Today, I’m linking to a post from a new blog written by the Ohio State University Fisher College of Business (“Think Op-Ex“). The post “What’s in a name?” features thoughts from James Hereford, formerly of Group Health (part of the group being interviewed in my old podcast).
From the post:
It’s Hereford’s preference to use the original terms. His succinct defense:
“When you go to a Japanese restaurant, do you order sushi or do you say something like, ‘Please get me raw fish rolled in a leaf and rice?'”
My co-author Joe Swartz and I talked a lot about the use of the word kaizen (Japanese for continuous improvement) as we were planning for and writing our upcoming book Healthcare Kaizen. We discussed how much to focus on the word kaizen in the book and whether it should be part of the main title, the subtitle of the book, or neither.
Clearly, we decided not to run and hide from the word. Some of that comes back to Hereford’s thoughts that the word is what it is. Kaizen is used so frequently in the Lean approach… it’s not quite everyday English, but the word is out there. Kaizen signifies a different approach to improvement. There are styles of improvement and embedded mindsets that are specific to Kaizen. For example, Kaizen is not about senior leaders or middle managers making all of the decisions and it’s not the usual suggestion box approach. We also wanted to honor the previous work of Masaaki Imai (who wrote our book’s foreword) and Norman Bodek (who wrote an introduction), as they both have done a lot to spread the word Kaizen in the Western world.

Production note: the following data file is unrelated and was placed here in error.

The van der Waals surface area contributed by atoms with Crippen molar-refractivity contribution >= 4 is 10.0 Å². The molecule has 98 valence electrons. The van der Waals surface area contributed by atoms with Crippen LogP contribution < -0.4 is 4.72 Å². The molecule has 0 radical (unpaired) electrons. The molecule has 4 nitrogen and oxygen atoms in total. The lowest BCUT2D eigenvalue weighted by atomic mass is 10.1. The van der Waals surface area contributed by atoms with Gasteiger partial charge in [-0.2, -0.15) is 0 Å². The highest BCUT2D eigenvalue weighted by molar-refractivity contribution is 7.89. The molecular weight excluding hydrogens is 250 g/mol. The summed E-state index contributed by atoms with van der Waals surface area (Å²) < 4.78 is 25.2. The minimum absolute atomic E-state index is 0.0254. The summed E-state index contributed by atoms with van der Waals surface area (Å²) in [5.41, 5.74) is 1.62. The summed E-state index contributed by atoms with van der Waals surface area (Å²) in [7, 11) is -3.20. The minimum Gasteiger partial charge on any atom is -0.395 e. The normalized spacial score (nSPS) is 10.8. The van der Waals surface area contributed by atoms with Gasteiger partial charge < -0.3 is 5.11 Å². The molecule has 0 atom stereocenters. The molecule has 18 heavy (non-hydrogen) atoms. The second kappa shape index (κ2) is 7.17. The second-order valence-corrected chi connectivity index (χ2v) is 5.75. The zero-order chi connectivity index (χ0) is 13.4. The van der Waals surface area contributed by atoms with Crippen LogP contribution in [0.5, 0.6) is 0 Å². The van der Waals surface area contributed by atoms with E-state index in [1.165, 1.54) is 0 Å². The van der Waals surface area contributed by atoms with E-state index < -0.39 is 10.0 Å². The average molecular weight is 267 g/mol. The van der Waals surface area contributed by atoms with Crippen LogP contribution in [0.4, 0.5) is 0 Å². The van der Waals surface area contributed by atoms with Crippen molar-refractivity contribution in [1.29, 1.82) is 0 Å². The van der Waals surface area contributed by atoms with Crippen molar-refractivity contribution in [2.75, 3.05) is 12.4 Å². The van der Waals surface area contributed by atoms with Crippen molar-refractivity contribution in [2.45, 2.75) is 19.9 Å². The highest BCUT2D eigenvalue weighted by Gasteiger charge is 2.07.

We realize we are introducing the word to a new audience and that might be a bit of an uphill battle. But I’ve found that the hospitals that completely balk at Japanese words are very much in the minority. The English language has always absorbed words from different languages and our language is stronger for it.
As Hereford might say, do you call this approach ‘kaizen’ or do you call it ‘a staff-driven approach to continuous improvement that focuses on a large number of small, low-risk, low-cost improvements that make your work easier and improve patient care, done in collaboration with supportive, coaching leaders”?
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